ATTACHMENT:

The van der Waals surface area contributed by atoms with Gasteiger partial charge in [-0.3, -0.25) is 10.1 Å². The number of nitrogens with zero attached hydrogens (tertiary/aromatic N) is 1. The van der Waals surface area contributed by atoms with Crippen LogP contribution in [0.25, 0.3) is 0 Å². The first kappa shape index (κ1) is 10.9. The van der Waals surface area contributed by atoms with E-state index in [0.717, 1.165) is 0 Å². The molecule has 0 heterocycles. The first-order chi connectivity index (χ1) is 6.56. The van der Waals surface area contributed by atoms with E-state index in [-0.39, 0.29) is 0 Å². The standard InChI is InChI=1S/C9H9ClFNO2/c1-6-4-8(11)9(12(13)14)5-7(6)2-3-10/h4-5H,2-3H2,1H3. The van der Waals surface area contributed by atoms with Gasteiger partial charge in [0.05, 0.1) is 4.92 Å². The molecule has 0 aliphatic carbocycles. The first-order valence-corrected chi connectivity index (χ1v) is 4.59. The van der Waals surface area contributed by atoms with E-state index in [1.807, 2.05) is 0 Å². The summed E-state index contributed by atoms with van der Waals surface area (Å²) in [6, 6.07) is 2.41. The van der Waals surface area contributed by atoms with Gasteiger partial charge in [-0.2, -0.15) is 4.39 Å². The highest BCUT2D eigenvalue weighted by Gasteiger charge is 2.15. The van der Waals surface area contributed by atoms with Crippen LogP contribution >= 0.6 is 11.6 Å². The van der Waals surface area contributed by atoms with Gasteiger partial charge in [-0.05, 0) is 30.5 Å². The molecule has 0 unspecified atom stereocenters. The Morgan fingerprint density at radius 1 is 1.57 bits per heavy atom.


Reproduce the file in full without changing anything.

The van der Waals surface area contributed by atoms with Gasteiger partial charge in [-0.3, -0.25) is 10.1 Å². The number of nitrogens with zero attached hydrogens (tertiary/aromatic N) is 1. The van der Waals surface area contributed by atoms with Crippen LogP contribution in [0.25, 0.3) is 0 Å². The first kappa shape index (κ1) is 10.9. The van der Waals surface area contributed by atoms with E-state index in [0.717, 1.165) is 0 Å². The molecule has 0 heterocycles. The first-order chi connectivity index (χ1) is 6.56. The van der Waals surface area contributed by atoms with E-state index in [-0.39, 0.29) is 0 Å². The standard InChI is InChI=1S/C9H9ClFNO2/c1-6-4-8(11)9(12(13)14)5-7(6)2-3-10/h4-5H,2-3H2,1H3. The van der Waals surface area contributed by atoms with Gasteiger partial charge in [0.05, 0.1) is 4.92 Å². The molecule has 0 aliphatic carbocycles. The first-order valence-corrected chi connectivity index (χ1v) is 4.59. The van der Waals surface area contributed by atoms with E-state index in [1.807, 2.05) is 0 Å². The summed E-state index contributed by atoms with van der Waals surface area (Å²) in [6, 6.07) is 2.41. The van der Waals surface area contributed by atoms with Gasteiger partial charge in [-0.2, -0.15) is 4.39 Å². The highest BCUT2D eigenvalue weighted by Gasteiger charge is 2.15. The van der Waals surface area contributed by atoms with Crippen LogP contribution >= 0.6 is 11.6 Å². The van der Waals surface area contributed by atoms with Gasteiger partial charge in [-0.05, 0) is 30.5 Å². The molecule has 0 unspecified atom stereocenters. The Morgan fingerprint density at radius 1 is 1.57 bits per heavy atom.